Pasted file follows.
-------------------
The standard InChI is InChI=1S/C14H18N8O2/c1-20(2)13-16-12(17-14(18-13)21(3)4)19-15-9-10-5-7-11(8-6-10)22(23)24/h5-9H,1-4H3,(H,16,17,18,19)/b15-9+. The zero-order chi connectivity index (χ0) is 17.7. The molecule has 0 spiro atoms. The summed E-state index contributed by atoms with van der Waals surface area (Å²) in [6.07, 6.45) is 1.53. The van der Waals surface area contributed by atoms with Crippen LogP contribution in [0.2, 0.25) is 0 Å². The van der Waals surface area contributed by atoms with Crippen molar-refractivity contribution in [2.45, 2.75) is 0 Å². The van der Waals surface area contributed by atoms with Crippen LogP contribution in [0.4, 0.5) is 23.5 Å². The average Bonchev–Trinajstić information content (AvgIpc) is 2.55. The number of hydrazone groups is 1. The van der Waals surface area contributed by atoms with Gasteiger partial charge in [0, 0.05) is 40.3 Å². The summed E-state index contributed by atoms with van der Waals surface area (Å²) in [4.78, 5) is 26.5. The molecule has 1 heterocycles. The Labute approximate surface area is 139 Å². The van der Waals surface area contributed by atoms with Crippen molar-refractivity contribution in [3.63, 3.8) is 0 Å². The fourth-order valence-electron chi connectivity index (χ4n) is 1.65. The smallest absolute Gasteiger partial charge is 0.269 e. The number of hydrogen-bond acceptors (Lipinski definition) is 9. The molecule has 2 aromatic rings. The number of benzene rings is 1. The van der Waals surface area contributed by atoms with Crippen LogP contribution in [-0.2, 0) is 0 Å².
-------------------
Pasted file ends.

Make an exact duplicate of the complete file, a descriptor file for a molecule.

The standard InChI is InChI=1S/C14H18N8O2/c1-20(2)13-16-12(17-14(18-13)21(3)4)19-15-9-10-5-7-11(8-6-10)22(23)24/h5-9H,1-4H3,(H,16,17,18,19)/b15-9+. The zero-order chi connectivity index (χ0) is 17.7. The molecule has 0 spiro atoms. The summed E-state index contributed by atoms with van der Waals surface area (Å²) in [6.07, 6.45) is 1.53. The van der Waals surface area contributed by atoms with Crippen LogP contribution in [0.2, 0.25) is 0 Å². The van der Waals surface area contributed by atoms with Crippen molar-refractivity contribution in [2.45, 2.75) is 0 Å². The van der Waals surface area contributed by atoms with Crippen LogP contribution in [0.4, 0.5) is 23.5 Å². The average Bonchev–Trinajstić information content (AvgIpc) is 2.55. The number of hydrazone groups is 1. The van der Waals surface area contributed by atoms with Gasteiger partial charge in [0, 0.05) is 40.3 Å². The summed E-state index contributed by atoms with van der Waals surface area (Å²) in [4.78, 5) is 26.5. The molecule has 1 heterocycles. The Labute approximate surface area is 139 Å². The van der Waals surface area contributed by atoms with Crippen molar-refractivity contribution in [3.63, 3.8) is 0 Å². The fourth-order valence-electron chi connectivity index (χ4n) is 1.65. The smallest absolute Gasteiger partial charge is 0.269 e. The number of hydrogen-bond acceptors (Lipinski definition) is 9. The molecule has 2 aromatic rings. The number of benzene rings is 1. The van der Waals surface area contributed by atoms with Crippen LogP contribution in [-0.2, 0) is 0 Å².